I have a meet to go to this weekend in Merritt BC, not to swim in. I am setting up a sales stand. I get back on Monday and buying my membership for the gym and pool. $33.00 a month. My wife and I are intent on getting in shape. The only thing that I have to do are weekend sales stands at swim meets til the 3rd weekend in August.

I will follow my diabetic diet given to me through our local health authority.

selkie
June 14th, 2012, 05:19 PM
He's a type 1, but diabetes and swimming made me immediately think of Gary Hall. Jr.

http://www.diabeteshealth.com/read/2004/09/01/3988/gary-hall-jr-/

MartyD43
July 16th, 2012, 11:55 AM
I've been reading the forums for awhile now and thought it would be useful to have a thread where people can talk about their experiences of swimming with diabetes.

I was diagnosed with Type II last summer and started Metformin. I've had conflicting advice about diet and have found that what works best for me is low carb. I had been swimming about 1500 meters three or four times a week prior to diagnosis. As I have increased my yardage to 5000 meters five or six times a week, my blood sugar has been easier to manage (down from 196 to 105) without hypoglycemia. I am still learning about supplements.

I am very interested in other people's experiences and that you have found helpful. Thanks!

- swimming works very well for me, Type II DM diagnosed in 1998, probably started in 1992 with too much work, too much stress from work, and too little fitness practice
- medication from 1999 to 2002, lost enough weight, regained enough fitness to get off medication
- stayed off medication until the end of 2011
- had a VERY bad practice year in 2011 (did not even reach even 50 miles in GTD compared to 150 miles in previous 2 years)
- way too much work and way too much stress from work
- controlled my eating and even reduced BMI, but no exercise and so no success with DM
- back on medications for 2012 and restarted swimming practice (with injury prevention exercises plus some cross training plus work on diet)
- will barely make 50 miled for this year - goal is to work up to 4 practices per week, 2000 yd. more or less per practice
- numbers are already much better: blood glucose, HbgA1c, blood pressure, serum lipids and BMI (slowest to respond)
- can't get off medications now but should be able to get off them by next year if practice is consistent and BMI goes down (estimate need to reduce from current 31.5 down to about 28.5, even lower would be better)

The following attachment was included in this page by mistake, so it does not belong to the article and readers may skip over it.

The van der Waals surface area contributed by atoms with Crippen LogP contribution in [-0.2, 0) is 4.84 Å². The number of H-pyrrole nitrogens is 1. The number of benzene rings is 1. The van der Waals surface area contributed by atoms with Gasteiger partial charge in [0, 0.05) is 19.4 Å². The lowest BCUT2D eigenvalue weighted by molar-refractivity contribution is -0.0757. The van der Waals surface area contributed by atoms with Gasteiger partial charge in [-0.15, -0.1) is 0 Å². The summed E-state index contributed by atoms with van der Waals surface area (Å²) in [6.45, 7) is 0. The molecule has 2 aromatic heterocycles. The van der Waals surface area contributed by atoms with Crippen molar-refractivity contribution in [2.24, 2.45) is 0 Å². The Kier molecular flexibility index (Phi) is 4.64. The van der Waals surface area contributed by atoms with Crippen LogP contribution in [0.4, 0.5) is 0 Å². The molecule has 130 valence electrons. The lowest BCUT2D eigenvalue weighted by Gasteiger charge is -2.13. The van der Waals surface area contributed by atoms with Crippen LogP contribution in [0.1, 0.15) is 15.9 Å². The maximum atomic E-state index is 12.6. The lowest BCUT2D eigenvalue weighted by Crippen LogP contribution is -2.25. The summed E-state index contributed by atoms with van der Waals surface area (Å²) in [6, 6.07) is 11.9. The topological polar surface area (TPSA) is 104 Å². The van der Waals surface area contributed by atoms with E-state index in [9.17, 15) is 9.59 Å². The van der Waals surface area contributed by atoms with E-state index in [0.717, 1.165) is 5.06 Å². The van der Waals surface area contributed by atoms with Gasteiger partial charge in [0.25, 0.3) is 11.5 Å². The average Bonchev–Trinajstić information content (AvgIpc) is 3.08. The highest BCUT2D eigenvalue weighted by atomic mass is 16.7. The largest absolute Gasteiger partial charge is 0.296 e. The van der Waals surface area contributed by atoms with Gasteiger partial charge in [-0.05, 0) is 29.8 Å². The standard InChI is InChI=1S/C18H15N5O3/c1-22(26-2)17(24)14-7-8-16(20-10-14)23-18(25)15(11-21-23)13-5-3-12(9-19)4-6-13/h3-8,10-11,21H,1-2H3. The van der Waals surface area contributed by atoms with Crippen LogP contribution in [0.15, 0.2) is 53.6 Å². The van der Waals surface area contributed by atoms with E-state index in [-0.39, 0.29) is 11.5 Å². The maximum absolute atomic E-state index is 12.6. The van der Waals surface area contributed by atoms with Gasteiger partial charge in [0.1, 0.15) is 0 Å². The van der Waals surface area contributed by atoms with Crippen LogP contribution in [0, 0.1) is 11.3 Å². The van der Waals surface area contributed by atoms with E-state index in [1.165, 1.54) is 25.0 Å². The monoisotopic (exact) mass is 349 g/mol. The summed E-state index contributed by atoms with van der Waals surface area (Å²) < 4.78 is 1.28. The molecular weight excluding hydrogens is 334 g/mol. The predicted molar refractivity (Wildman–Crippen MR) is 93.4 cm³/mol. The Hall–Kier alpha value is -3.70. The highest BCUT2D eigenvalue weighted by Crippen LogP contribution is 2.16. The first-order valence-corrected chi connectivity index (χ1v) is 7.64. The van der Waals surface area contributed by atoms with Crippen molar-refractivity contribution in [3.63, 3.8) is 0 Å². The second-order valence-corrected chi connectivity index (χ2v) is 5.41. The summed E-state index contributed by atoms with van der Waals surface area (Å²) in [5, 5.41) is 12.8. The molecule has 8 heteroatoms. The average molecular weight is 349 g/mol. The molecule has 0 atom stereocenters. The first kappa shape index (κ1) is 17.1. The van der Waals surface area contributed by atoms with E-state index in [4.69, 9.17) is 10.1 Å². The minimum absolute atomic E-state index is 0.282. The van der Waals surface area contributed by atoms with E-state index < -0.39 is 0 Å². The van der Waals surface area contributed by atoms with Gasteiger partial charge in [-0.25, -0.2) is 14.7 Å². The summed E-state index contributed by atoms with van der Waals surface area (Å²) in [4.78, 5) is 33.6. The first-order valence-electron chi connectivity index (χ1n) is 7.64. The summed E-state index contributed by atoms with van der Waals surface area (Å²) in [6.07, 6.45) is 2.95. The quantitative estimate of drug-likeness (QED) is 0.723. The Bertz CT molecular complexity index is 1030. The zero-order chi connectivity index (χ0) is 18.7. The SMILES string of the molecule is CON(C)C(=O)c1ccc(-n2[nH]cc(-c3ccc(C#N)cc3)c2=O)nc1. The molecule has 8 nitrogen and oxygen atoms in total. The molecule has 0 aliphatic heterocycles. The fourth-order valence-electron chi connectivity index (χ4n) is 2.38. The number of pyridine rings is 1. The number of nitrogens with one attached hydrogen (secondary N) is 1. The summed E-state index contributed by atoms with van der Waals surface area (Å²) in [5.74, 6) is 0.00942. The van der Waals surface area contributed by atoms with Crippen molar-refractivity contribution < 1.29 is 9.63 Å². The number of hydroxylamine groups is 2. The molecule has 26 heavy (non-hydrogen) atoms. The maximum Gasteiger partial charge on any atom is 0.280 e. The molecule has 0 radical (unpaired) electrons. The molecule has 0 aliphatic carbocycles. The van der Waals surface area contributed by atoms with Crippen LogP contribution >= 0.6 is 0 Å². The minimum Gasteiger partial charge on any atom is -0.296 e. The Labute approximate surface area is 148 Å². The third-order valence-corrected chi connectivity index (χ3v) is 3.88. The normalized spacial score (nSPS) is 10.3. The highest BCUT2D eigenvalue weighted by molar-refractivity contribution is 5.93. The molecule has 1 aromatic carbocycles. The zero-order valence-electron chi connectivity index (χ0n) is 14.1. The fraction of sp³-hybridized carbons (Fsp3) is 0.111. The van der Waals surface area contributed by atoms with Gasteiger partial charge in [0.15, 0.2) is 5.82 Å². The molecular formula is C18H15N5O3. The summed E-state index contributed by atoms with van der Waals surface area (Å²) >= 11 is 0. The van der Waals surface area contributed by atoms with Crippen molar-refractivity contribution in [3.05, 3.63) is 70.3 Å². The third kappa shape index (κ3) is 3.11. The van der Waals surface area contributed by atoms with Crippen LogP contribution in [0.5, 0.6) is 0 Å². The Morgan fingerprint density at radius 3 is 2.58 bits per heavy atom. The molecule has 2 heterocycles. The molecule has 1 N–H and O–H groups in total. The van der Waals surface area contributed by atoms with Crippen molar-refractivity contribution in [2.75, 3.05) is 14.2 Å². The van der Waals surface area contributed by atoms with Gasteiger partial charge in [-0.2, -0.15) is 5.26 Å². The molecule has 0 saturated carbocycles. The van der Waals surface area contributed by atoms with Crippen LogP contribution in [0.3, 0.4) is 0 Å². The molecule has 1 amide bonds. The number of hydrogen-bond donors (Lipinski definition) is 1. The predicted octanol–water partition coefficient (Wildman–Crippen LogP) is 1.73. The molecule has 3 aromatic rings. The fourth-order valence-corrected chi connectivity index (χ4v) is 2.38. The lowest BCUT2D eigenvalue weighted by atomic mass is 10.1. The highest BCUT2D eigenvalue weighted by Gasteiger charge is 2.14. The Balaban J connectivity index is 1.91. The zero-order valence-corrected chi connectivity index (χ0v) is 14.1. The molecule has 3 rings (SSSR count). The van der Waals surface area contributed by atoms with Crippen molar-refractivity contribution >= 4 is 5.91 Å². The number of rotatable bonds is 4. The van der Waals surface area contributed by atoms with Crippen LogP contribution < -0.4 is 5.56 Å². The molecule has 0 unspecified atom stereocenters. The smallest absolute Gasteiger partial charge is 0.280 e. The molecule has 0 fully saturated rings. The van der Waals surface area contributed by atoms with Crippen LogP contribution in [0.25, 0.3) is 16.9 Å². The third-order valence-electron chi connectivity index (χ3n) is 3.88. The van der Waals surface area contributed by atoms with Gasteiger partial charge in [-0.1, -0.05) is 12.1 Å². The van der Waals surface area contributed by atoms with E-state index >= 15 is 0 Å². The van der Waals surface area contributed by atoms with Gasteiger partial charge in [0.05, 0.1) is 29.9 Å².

aquageek
July 16th, 2012, 06:16 PM
Welll, the good news is you didn't gain weight, right? I know it's possible to get the HgA1c down, even into the 5's. What are you planning to do re diet and exercise? And good luck!

I think it is important to be realistic. An A1C in the 5s would be fairly unusual. An A1C in the 6's is actually really good, according to our endo.

I know almost nothing about Type II however. We roll Type 1 in our house.

mino
July 18th, 2012, 08:06 PM
Wow... My mother has Type II, maybe I should get her in the pool instead of walking.

SealGirl
August 5th, 2012, 12:47 PM
- swimming works very well for me, Type II DM diagnosed in 1998, probably started in 1992 with too much work, too much stress from work, and too little fitness practice
- medication from 1999 to 2002, lost enough weight, regained enough fitness to get off medication
- stayed off medication until the end of 2011
- had a VERY bad practice year in 2011 (did not even reach even 50 miles in GTD compared to 150 miles in previous 2 years)
- way too much work and way too much stress from work
- controlled my eating and even reduced BMI, but no exercise and so no success with DM
- back on medications for 2012 and restarted swimming practice (with injury prevention exercises plus some cross training plus work on diet)
- will barely make 50 miled for this year - goal is to work up to 4 practices per week, 2000 yd. more or less per practice
- numbers are already much better: blood glucose, HbgA1c, blood pressure, serum lipids and BMI (slowest to respond)
- can't get off medications now but should be able to get off them by next year if practice is consistent and BMI goes down (estimate need to reduce from current 31.5 down to about 28.5, even lower would be better)

Congratulations on resuming your workouts. I find my fasting sugar is best if I work out 4-5 times per week, but I'm more often at 4 than 5. What injury prevention exercises are you doing?

SealGirl
August 5th, 2012, 12:54 PM
I think it is important to be realistic. An A1C in the 5s would be fairly unusual. An A1C in the 6's is actually really good, according to our endo.

I know almost nothing about Type II however. We roll Type 1 in our house.

It may be easier for me as a Type II to lower my glycated hemoglobin. I dropped from 5.9 to 5.3 by doing my best to keep the glycemic load as low as possible. Since JoeBob referred me to it, I have been following the Blood Sugar Solution lifestyle plan, meaning I eat lean protein, LOTS of non-starchy vegetables, and a small amount of fruit. Best of luck to you!